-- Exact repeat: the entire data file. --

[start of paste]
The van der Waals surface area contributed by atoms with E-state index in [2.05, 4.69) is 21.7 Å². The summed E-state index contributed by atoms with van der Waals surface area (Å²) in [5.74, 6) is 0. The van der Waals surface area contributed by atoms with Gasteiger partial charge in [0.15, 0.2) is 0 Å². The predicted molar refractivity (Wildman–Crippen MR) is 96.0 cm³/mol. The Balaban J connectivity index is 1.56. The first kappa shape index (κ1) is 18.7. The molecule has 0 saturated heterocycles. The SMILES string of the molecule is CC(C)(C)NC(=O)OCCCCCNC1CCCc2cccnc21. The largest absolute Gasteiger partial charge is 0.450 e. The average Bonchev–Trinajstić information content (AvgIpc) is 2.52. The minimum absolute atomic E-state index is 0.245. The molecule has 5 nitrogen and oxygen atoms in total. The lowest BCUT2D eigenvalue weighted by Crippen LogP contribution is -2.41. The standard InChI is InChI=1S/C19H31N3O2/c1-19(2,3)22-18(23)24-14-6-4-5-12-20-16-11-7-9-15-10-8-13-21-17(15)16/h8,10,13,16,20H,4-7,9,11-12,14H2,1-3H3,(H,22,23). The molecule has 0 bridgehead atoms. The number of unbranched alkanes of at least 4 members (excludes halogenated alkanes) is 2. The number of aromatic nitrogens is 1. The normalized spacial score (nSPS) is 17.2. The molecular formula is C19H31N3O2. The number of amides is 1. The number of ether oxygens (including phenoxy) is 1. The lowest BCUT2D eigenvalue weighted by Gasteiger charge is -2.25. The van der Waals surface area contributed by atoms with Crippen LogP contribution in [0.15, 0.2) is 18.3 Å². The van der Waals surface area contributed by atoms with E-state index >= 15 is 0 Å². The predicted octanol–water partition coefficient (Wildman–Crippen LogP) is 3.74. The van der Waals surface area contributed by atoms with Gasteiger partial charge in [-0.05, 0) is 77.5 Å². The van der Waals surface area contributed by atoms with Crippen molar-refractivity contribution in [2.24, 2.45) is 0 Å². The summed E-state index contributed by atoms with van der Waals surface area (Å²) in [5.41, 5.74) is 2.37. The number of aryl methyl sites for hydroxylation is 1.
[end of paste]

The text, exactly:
The van der Waals surface area contributed by atoms with E-state index in [2.05, 4.69) is 21.7 Å². The summed E-state index contributed by atoms with van der Waals surface area (Å²) in [5.74, 6) is 0. The van der Waals surface area contributed by atoms with Gasteiger partial charge in [0.15, 0.2) is 0 Å². The predicted molar refractivity (Wildman–Crippen MR) is 96.0 cm³/mol. The Balaban J connectivity index is 1.56. The first kappa shape index (κ1) is 18.7. The molecule has 0 saturated heterocycles. The SMILES string of the molecule is CC(C)(C)NC(=O)OCCCCCNC1CCCc2cccnc21. The largest absolute Gasteiger partial charge is 0.450 e. The average Bonchev–Trinajstić information content (AvgIpc) is 2.52. The minimum absolute atomic E-state index is 0.245. The molecule has 5 nitrogen and oxygen atoms in total. The lowest BCUT2D eigenvalue weighted by Crippen LogP contribution is -2.41. The standard InChI is InChI=1S/C19H31N3O2/c1-19(2,3)22-18(23)24-14-6-4-5-12-20-16-11-7-9-15-10-8-13-21-17(15)16/h8,10,13,16,20H,4-7,9,11-12,14H2,1-3H3,(H,22,23). The molecule has 0 bridgehead atoms. The number of unbranched alkanes of at least 4 members (excludes halogenated alkanes) is 2. The number of aromatic nitrogens is 1. The normalized spacial score (nSPS) is 17.2. The molecular formula is C19H31N3O2. The number of amides is 1. The number of ether oxygens (including phenoxy) is 1. The lowest BCUT2D eigenvalue weighted by Gasteiger charge is -2.25. The van der Waals surface area contributed by atoms with Crippen LogP contribution in [0.15, 0.2) is 18.3 Å². The van der Waals surface area contributed by atoms with E-state index >= 15 is 0 Å². The predicted octanol–water partition coefficient (Wildman–Crippen LogP) is 3.74. The van der Waals surface area contributed by atoms with Gasteiger partial charge in [-0.05, 0) is 77.5 Å². The van der Waals surface area contributed by atoms with Crippen molar-refractivity contribution in [2.24, 2.45) is 0 Å². The summed E-state index contributed by atoms with van der Waals surface area (Å²) in [5.41, 5.74) is 2.37. The number of aryl methyl sites for hydroxylation is 1.